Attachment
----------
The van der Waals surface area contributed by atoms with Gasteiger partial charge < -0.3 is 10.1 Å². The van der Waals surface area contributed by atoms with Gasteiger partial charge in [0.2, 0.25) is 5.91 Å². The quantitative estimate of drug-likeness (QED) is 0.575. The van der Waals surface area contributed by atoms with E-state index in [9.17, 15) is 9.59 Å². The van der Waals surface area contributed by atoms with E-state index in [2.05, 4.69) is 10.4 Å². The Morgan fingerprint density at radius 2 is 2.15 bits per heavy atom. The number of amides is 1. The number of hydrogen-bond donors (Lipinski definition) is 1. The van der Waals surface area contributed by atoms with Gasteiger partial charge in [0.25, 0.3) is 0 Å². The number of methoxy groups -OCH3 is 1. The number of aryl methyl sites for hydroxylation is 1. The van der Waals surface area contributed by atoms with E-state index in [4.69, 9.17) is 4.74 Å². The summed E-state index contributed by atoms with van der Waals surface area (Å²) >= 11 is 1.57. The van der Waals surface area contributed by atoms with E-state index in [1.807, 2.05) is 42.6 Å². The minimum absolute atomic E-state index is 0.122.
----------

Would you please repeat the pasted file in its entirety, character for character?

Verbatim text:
The van der Waals surface area contributed by atoms with Gasteiger partial charge < -0.3 is 10.1 Å². The van der Waals surface area contributed by atoms with Gasteiger partial charge in [0.2, 0.25) is 5.91 Å². The quantitative estimate of drug-likeness (QED) is 0.575. The van der Waals surface area contributed by atoms with E-state index in [9.17, 15) is 9.59 Å². The van der Waals surface area contributed by atoms with E-state index in [2.05, 4.69) is 10.4 Å². The Morgan fingerprint density at radius 2 is 2.15 bits per heavy atom. The number of amides is 1. The number of hydrogen-bond donors (Lipinski definition) is 1. The van der Waals surface area contributed by atoms with Gasteiger partial charge in [0.25, 0.3) is 0 Å². The number of methoxy groups -OCH3 is 1. The number of aryl methyl sites for hydroxylation is 1. The van der Waals surface area contributed by atoms with E-state index in [4.69, 9.17) is 4.74 Å². The summed E-state index contributed by atoms with van der Waals surface area (Å²) >= 11 is 1.57. The van der Waals surface area contributed by atoms with E-state index in [1.807, 2.05) is 42.6 Å². The minimum absolute atomic E-state index is 0.122.